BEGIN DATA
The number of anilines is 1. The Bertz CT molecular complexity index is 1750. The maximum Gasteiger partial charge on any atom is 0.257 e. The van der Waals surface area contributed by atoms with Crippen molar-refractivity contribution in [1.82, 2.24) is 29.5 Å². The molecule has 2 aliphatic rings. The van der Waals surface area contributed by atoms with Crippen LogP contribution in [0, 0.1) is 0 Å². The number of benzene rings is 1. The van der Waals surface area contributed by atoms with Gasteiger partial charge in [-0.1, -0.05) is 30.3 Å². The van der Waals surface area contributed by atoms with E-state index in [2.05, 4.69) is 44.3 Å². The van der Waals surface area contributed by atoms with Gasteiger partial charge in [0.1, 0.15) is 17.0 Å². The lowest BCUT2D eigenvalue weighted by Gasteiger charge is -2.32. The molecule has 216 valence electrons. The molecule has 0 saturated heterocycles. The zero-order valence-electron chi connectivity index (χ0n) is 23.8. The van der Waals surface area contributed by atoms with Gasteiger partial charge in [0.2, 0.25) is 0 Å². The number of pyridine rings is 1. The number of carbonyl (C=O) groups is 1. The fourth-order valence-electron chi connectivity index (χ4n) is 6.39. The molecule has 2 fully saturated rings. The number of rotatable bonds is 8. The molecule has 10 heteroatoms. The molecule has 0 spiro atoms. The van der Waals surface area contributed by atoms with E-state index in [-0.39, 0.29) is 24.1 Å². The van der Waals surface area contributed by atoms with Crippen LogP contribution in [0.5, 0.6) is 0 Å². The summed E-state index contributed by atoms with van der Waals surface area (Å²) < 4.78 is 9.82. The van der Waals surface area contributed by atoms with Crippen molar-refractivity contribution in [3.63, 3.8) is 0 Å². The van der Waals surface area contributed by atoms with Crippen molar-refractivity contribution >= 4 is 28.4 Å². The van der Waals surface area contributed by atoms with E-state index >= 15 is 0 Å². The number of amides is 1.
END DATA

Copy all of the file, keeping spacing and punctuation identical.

The number of anilines is 1. The Bertz CT molecular complexity index is 1750. The maximum Gasteiger partial charge on any atom is 0.257 e. The van der Waals surface area contributed by atoms with Crippen molar-refractivity contribution in [1.82, 2.24) is 29.5 Å². The molecule has 2 aliphatic rings. The van der Waals surface area contributed by atoms with Crippen LogP contribution in [0, 0.1) is 0 Å². The number of benzene rings is 1. The van der Waals surface area contributed by atoms with Gasteiger partial charge in [-0.1, -0.05) is 30.3 Å². The van der Waals surface area contributed by atoms with E-state index in [2.05, 4.69) is 44.3 Å². The van der Waals surface area contributed by atoms with Gasteiger partial charge in [0.1, 0.15) is 17.0 Å². The lowest BCUT2D eigenvalue weighted by Gasteiger charge is -2.32. The molecule has 216 valence electrons. The molecule has 0 saturated heterocycles. The zero-order valence-electron chi connectivity index (χ0n) is 23.8. The van der Waals surface area contributed by atoms with Gasteiger partial charge in [0.2, 0.25) is 0 Å². The number of pyridine rings is 1. The number of carbonyl (C=O) groups is 1. The fourth-order valence-electron chi connectivity index (χ4n) is 6.39. The molecule has 2 fully saturated rings. The number of rotatable bonds is 8. The molecule has 10 heteroatoms. The molecule has 0 spiro atoms. The van der Waals surface area contributed by atoms with E-state index in [-0.39, 0.29) is 24.1 Å². The van der Waals surface area contributed by atoms with Crippen LogP contribution in [0.5, 0.6) is 0 Å². The summed E-state index contributed by atoms with van der Waals surface area (Å²) < 4.78 is 9.82. The van der Waals surface area contributed by atoms with Crippen molar-refractivity contribution in [3.63, 3.8) is 0 Å². The van der Waals surface area contributed by atoms with Crippen molar-refractivity contribution >= 4 is 28.4 Å². The van der Waals surface area contributed by atoms with E-state index >= 15 is 0 Å². The number of amides is 1.